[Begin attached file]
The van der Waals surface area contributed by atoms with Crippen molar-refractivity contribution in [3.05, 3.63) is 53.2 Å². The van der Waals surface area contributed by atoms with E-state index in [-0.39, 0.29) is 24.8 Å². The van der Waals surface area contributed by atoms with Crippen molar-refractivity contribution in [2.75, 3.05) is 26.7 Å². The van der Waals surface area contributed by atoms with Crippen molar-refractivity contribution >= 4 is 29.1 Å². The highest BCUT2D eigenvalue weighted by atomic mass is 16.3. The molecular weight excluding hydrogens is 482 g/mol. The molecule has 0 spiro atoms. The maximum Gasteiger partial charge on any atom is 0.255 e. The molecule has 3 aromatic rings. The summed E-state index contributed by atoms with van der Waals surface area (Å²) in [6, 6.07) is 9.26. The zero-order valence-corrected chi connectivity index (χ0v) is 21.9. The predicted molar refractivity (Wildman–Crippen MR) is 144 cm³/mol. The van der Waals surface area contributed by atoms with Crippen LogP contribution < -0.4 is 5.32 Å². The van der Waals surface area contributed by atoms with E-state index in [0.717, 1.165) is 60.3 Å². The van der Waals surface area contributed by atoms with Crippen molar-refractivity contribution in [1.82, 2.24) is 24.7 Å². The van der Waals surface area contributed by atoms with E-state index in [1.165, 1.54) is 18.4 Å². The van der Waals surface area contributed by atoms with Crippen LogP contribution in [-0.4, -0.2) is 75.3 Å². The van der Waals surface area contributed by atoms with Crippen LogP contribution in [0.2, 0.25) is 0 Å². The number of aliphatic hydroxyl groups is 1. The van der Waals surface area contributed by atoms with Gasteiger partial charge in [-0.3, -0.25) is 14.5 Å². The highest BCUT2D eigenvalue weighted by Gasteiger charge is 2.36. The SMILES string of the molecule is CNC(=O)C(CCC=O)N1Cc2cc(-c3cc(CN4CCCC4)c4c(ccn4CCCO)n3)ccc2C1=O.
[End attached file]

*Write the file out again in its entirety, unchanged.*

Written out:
The van der Waals surface area contributed by atoms with Crippen molar-refractivity contribution in [3.05, 3.63) is 53.2 Å². The van der Waals surface area contributed by atoms with E-state index in [-0.39, 0.29) is 24.8 Å². The van der Waals surface area contributed by atoms with Crippen molar-refractivity contribution in [2.75, 3.05) is 26.7 Å². The van der Waals surface area contributed by atoms with Crippen molar-refractivity contribution >= 4 is 29.1 Å². The highest BCUT2D eigenvalue weighted by atomic mass is 16.3. The molecular weight excluding hydrogens is 482 g/mol. The molecule has 0 spiro atoms. The maximum Gasteiger partial charge on any atom is 0.255 e. The molecule has 3 aromatic rings. The summed E-state index contributed by atoms with van der Waals surface area (Å²) in [6, 6.07) is 9.26. The zero-order valence-corrected chi connectivity index (χ0v) is 21.9. The predicted molar refractivity (Wildman–Crippen MR) is 144 cm³/mol. The van der Waals surface area contributed by atoms with Crippen LogP contribution < -0.4 is 5.32 Å². The van der Waals surface area contributed by atoms with E-state index in [0.717, 1.165) is 60.3 Å². The van der Waals surface area contributed by atoms with Crippen molar-refractivity contribution in [1.82, 2.24) is 24.7 Å². The van der Waals surface area contributed by atoms with E-state index in [1.165, 1.54) is 18.4 Å². The van der Waals surface area contributed by atoms with Crippen LogP contribution in [-0.4, -0.2) is 75.3 Å². The van der Waals surface area contributed by atoms with Crippen LogP contribution in [0.2, 0.25) is 0 Å². The number of aliphatic hydroxyl groups is 1. The van der Waals surface area contributed by atoms with Gasteiger partial charge in [-0.3, -0.25) is 14.5 Å². The highest BCUT2D eigenvalue weighted by Gasteiger charge is 2.36. The SMILES string of the molecule is CNC(=O)C(CCC=O)N1Cc2cc(-c3cc(CN4CCCC4)c4c(ccn4CCCO)n3)ccc2C1=O.